Review: TRAFFIC Is A Jam Packed Film To Revisit

On February 8, Netflix is scheduled to release the latest film from acclaimed director Steven Soderbergh, entitled High Flying Bird. It’s always important to brush up on the past work of a filmmaker, so revisiting Traffic seemed like a fantastic idea. Soderbergh has always gone against the grain when it comes to filmmaking, and this film is no exception. The result of his experimenting tends to vary, but in the case of Traffic, he succeeded with flying colors.

Any film wants the audience to understand a central message by the end of its runtime. Traffic relays its theme within the first 20 minutes, and never allows the viewer to forget it. Soderbergh tackles the unwinnable war on drugs and proceeds to highlight the infinite reasons why it’s an impossible battle. Through the use of three separate narratives, it allows the topic to be analyzed from all angles. It is a sprawling depiction of various walks of life. Benicio Del Toro plays a police officer doing his best to clean up the cartels in Mexico. Michael Douglas is a government official known throughout the film as the “drug czar,” who is constantly reminded his job is impossible. Finally, Don Cheadle portrays a DEA agent trying to get a U.S. drug distributor indicted on charges.

Benicio del Toro as Javier Rodriguez in Steven Soderbergh’s TRAFFIC.

These three narratives are the basis of the film, and each section has their own various subplots and color schemes to set themselves apart from one another. The colors of this film are an odd directorial choice at times, but at no point do they detract from the story. Each storyline was color graded for the viewer to more properly follow the overarching plot, and it simply begins to feel superfluous. The only portion in which the different colors felt worthwhile were the Mexico segments. These sections have a very grainy, yellow tint. It allows the viewer to garner a sense of how these locations have simply been beaten down and left to collect dirt and grime.

As stated, each section of the film has its own various subplots, and they work to different degrees. While some flourish and could be separate films entirely on their own, others seem forgotten until they unexpectedly wrap up. For example, a majority of Douglas’ segment focuses on his drug-addicted daughter, one of the most brilliantly depicted characters in the film. She is a fantastic student who comes from a great family. However, at the end of the day, she experiments with drugs. It is this blatant truth that Traffic thrives in, and it is one that Soderbergh refuses to turn away from. Instead, he tackles it head-on and shows his characters very little mercy. This choice allows the story to resonate tenfold with viewers, rather than sugarcoat the problems being faced in reality.

On the other hand, there are moments where this film seems to fall flat. For example, Dennis Quaid portrays a lawyer in the DEA segment and is involved in a minor plot twist. While this should feel like a shock, he never gets fully developed during the course of the film, so the payoff does not have the gravitas that was intended. However, in a film that is 147 minutes, a misstep with a minor character is forgivable due to all the other major pieces on display.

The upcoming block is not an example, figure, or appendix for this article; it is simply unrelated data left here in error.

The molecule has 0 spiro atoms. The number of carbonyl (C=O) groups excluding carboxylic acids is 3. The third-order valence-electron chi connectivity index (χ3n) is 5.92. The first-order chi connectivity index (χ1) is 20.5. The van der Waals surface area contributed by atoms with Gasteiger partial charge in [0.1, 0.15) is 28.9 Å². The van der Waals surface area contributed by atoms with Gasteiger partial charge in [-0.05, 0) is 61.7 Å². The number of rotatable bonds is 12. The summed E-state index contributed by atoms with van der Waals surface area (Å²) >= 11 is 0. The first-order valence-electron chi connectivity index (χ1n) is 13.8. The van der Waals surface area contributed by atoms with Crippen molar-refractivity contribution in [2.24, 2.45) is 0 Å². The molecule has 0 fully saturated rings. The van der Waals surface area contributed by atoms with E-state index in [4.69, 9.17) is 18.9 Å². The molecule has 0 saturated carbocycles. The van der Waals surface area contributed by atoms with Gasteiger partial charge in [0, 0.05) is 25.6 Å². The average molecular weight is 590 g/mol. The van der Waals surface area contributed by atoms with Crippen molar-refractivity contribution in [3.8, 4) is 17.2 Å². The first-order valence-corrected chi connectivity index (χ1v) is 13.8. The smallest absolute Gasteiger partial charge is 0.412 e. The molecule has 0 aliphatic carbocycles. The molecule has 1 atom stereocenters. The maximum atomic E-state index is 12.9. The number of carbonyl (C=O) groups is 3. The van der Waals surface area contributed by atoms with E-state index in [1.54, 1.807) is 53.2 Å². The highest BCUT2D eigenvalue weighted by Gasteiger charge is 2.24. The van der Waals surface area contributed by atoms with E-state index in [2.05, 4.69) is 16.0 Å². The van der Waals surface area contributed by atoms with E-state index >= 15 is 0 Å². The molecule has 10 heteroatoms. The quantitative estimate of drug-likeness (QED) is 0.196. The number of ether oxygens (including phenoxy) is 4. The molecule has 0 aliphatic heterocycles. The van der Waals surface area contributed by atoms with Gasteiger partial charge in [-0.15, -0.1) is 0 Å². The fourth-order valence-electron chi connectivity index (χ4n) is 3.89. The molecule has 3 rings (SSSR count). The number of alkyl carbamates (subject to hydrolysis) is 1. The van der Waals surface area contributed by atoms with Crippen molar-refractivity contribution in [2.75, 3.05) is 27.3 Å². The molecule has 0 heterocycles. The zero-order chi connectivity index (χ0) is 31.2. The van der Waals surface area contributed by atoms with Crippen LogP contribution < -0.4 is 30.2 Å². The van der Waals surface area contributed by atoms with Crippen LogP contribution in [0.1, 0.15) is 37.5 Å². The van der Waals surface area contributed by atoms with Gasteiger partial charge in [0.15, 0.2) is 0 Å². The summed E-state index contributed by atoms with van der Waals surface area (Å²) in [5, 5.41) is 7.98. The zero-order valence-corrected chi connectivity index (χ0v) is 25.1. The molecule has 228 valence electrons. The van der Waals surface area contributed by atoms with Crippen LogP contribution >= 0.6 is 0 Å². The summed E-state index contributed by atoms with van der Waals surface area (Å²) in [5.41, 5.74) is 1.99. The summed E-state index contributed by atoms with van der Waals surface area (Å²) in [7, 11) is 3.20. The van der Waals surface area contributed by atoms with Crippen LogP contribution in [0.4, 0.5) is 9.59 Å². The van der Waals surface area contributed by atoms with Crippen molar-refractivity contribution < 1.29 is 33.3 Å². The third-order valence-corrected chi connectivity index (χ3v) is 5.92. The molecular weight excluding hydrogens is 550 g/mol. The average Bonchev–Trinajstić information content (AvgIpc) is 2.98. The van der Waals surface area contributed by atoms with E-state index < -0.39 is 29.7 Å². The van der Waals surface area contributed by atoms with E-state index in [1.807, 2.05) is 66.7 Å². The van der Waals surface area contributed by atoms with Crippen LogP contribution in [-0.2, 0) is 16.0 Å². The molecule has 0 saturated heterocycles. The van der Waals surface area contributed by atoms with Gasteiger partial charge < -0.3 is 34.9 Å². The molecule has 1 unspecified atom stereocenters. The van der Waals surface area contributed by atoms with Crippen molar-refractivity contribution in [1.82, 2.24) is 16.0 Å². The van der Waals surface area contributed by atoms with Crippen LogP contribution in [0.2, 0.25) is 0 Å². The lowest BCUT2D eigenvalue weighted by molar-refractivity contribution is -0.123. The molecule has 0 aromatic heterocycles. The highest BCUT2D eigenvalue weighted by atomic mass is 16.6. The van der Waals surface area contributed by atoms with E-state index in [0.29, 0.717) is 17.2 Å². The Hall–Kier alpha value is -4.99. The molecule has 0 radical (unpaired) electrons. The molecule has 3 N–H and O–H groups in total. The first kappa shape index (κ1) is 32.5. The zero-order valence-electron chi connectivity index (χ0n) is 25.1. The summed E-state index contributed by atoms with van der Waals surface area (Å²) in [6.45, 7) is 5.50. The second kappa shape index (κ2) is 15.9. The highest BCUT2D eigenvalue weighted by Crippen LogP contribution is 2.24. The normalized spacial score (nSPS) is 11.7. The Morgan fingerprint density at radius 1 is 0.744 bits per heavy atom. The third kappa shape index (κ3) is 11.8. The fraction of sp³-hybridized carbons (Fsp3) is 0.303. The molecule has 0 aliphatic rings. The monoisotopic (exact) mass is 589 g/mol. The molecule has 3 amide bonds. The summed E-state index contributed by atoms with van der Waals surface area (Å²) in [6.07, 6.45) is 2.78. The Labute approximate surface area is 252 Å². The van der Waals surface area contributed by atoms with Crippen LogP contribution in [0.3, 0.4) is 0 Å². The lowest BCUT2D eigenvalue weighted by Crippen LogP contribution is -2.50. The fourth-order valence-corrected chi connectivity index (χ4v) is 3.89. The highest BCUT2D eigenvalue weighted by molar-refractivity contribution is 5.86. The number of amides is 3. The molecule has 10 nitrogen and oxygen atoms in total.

Michael Douglas as Robert Wakefield in Steven Soderbergh’s TRAFFIC.

Another interesting choice to note is the lack of physical convergence among the three plot lines. There are moments where characters are in proximity to one another, but it never leads to a cliché confrontation. Instead, repercussions of actions are felt throughout the intertwining stories. This grants Traffic an even greater sense of realism, which allows it to be separated from other films with a similar nature. The film progresses naturally due to this excellent pacing and using alternating segments that affect one another to move the plot forward.

Soderbergh seemingly crafted Traffic with a single question in mind: Is the war on drugs worth fighting for? He uses del Toro to illustrate the complete corruption in Mexico. He shows Douglas in meetings with politicians blatantly stating cartels cannot be competed with. Cheadle is confronted with the reality of his DEA position, and how futile it is. It’s not very hard to surmise Soderbergh’s answer to this. And the most telling aspect of this authentic film is its ending. Many of the character arcs are shown to be completed, yet, the problem the film tackles still persists overall. Traffic remains grounded in reality by allowing the viewer to question what happens next, without ever giving a definite answer. How many similar stories are occurring 18 years later? Is the war on drugs still worth fighting even after all this time? Those who are looking for an honest depiction of this question should look no further.

Are you watching any other Soderbergh films to become prepped for High Flying Bird next month? What is your favorite Soderbergh film? Let us know down below!

Traffic is a part of The Criterion Collection.

By Alex Papaioannou

Born and raised in New York. I've always loved all things pop culture, but my true passion lies within film. And the only thing that I love more than watching movies is writing about them! Some close runner-ups are: food, the Yankees, and hip-hop.

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